V-Twin Forum banner

1 - 5 of 5 Posts

·
Infidel
Joined
·
6,331 Posts
Discussion Starter #1
Hello,

In the spirit of learning from the experiences of others, I would like to ask the seasoned riders to share lessons learned from the road, e.g., close calls (how did you avoid an accident?), accidents (what might have been done in hindsight?) and other relevant riding experiences.

Thanks in advance your your repsonse.

Regards,
wyodude
 

·
Founder/Administrator
Joined
·
1,315 Posts
Truth be known

Prior to picking up my 01 FLHRCI, I hadnt ridden a bike in YEARS. Prior to that, I had only ridden/owned rocket metrics. I have since logged over 8000 miles in about 8 months of riding.

I think the SINGLE most important thing that you can do for yourself is to sign up for the MSF (motorcycle safety foundation) Course in your area.

Check with the local colleges or do a search on the net for Motor cycle Safety Foundation course.

Their prices are reasonable and they offer two different courses based on rider experience. The Beginner Course is offered to Newby riders with less than 500 miles under their belt. They also provide the bike to ride and all safety equipment.

The Advanced Course is geared to those with 500+ miles under their belt and their own bike and equipment.

Statistics show that most accidents occur in intersections and riders that fail to brake or manuever properly when placed in a potential accident.

The MSF course teaches you how to combat BOTH through comprehensive classroom learning and a thorough riding course.

The big key to keeping upright is to use your front and rear brakes and watch the other a'holes on the road. Objects in the road have caused accidents as well but they will show you some effective ways to dodge that really work.

Prices on the beginner course range from $150-175 and advanced is usually under $90. The best thing is that your insurance company will give you a discount on your premiums!

Hope this helps
 

·
Infidel
Joined
·
6,331 Posts
Discussion Starter #4
dprice, HIPPO,

Thanks fellas.

Virginia offers Rider Training through its community college system. The beginners course is wildly popular. In northern VA the first class opening I could find is in September!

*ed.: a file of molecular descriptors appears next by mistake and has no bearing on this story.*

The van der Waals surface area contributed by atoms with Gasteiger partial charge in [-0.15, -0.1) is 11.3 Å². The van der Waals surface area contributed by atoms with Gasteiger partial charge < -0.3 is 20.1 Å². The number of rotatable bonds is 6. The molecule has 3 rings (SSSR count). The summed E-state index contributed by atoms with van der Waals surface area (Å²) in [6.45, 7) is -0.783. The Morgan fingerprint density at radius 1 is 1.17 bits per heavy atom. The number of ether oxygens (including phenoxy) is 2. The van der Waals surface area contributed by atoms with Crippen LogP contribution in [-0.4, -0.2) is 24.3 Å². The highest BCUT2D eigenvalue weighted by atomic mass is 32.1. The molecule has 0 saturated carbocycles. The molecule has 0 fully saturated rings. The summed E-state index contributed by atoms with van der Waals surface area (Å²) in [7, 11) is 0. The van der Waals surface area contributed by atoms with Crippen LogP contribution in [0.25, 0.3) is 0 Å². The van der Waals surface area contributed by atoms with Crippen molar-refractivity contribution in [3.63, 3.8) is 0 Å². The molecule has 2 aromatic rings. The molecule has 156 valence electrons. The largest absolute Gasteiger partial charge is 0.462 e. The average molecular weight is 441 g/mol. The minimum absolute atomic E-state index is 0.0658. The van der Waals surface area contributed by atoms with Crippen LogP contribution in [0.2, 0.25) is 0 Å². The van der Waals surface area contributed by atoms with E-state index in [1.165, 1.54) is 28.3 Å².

I got the last spot in a class offered in May, only 150 miles away.

I've already purchased and am currently reading:
The MSF's Guide to Motorcycling Excellence, and
Proficient Motorcycling by David L. Hough

Regards,

wyodude
 

·
Traveling Man
Joined
·
1,272 Posts
Wyodude, there are probably a million little tips that you pick up after you have been riding for years. We all take them for granted after awhile and forget to mention them to newer riders(like my wife). Only a couple of things come to mind right off the bat.
When no special motorcycle parking areas are available and you are forced to park with the cars, don't pull up all the way in the parking spot. If there is a car on each side of you, your bike can't be seen and some people see a open space and whip in there and hit your bike before they realize that it's there.
When parking in places other than on concrete, carry something to put under your sidestand to keep it from sinking into the ground. Even an asphalt parking spot can cause the sidestand to sink far enough to down your bike in the hot summer.
Carry an extra key on a separate key chain,when leaving town or going a great distance. I'll never forget the time that I whipped my key out of my pocket only to have it fall into the sewer grating.
There are many things that we all do that we do from experience that we don't even thing about. One thing that is a good habit to get into is just giving your bike a quick looking over before you ride. Look at things such as the brake pads, tire tread, tire pressure, oil level, lights working(especially headlight and brake light), belt condition,loose bolts, unclosed saddle bags etc. If you do this regularly you can skip a few things now and then but still reduce the SUPRISE factor down the road.
 
1 - 5 of 5 Posts
Top